Abstract: Image quality assessment has been a topic of recent intense research due to its usefulness in a wide variety of applications. However, over the last decade, research in image quality has largely shifted from the previous broader objective of gaining a better understanding of human vision, to the current limited objective of better fitting the available ground-truth data. In this talk, I will argue that, despite the explosive growth in image-quality research, we are today only marginally closer to understanding how humans perceive artifacts in images than we were 30 years ago. I specifically discuss several open challenges which stem from lack of complete perceptual models. I also discuss challenges related to computational efficiency. The objective of this talk is to highlight the limitations in our current knowledge of image quality, and to also emphasize the need for additional studies beyond those commonly cited, and the need for alternative theories and techniques beyond those commonly employed.
BIOGRAPHY：Damon M. Chandler received the B.S. degree in Biomedical Engineering from The Johns Hopkins University, Baltimore, MD, USA in 1998; and the M.Eng., M.S., and Ph.D. degrees in Electrical Engineering from Cornell University, Ithaca, NY, USA in 2000, 2004, and 2005, respectively. From 2005-2006, Dr. Chandler was a postdoctoral research associate in the Department of Psychology at Cornell.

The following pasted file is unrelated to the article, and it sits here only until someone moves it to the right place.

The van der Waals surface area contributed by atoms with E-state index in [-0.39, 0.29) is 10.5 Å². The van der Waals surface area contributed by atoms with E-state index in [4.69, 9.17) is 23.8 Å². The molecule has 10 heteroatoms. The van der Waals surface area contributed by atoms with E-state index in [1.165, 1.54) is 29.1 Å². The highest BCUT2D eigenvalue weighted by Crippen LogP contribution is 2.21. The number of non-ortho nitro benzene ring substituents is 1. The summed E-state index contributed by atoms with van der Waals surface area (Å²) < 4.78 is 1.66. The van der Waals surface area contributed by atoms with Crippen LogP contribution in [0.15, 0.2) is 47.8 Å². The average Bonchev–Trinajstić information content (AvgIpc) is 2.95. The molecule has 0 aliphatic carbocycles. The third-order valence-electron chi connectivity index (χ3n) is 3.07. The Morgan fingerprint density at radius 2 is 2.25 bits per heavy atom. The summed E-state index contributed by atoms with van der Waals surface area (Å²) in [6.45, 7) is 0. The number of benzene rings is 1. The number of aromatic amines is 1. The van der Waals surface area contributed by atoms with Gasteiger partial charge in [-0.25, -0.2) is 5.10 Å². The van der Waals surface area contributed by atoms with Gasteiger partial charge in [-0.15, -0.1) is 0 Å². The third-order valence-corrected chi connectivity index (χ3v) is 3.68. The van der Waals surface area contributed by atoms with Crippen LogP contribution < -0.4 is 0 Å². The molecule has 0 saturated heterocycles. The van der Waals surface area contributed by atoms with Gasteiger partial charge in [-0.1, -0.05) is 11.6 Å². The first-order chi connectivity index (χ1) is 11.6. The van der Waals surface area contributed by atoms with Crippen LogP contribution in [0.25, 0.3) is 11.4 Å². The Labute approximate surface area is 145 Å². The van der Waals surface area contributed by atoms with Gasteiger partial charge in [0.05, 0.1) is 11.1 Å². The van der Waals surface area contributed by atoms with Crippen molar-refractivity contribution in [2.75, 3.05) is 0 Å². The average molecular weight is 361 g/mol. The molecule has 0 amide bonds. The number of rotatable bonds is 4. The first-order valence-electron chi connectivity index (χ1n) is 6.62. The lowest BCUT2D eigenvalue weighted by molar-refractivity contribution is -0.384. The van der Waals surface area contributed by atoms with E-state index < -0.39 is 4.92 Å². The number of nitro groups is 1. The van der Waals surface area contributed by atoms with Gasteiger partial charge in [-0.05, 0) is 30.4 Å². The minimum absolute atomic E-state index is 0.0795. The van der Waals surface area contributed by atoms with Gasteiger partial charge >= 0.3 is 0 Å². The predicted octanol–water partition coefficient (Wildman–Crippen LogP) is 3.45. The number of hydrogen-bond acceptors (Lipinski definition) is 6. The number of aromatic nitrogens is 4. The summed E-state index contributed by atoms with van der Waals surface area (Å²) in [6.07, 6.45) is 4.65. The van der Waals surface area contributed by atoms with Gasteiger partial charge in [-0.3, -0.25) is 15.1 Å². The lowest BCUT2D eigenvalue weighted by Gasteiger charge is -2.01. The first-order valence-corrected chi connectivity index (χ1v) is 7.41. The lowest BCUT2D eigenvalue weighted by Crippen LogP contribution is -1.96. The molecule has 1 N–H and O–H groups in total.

From 2006-2015, Dr. Chandler was with the faculty of the School of Electrical and Computer Engineering at Oklahoma State University. In 2008, he received an Eta Kappa Nu Outstanding OSU ECE Professor of the Year Award. In 2009, he was a Visiting Assistant Professor at the IRCCyN lab, University of Nantes, Nantes, France. He received a Halliburton Foundation OSU Excellent Young Teacher Award in 2010. He received a U. S. National Science Foundation CAREER award in 2011.
Dr. Chandler is currently an Associate Professor in the Department of Electrical and Electronic Engineering at Shizuoka University, Japan. He heads the Laboratory of Computational and Subjective Image Quality, where his research focuses on studying and modeling properties of human vision for image and video processing applications. He serves as an Associate Editor for the IEEE Transactions on Image Processing and the Journal of Electronic Imaging. He is a Senior Member of IEEE.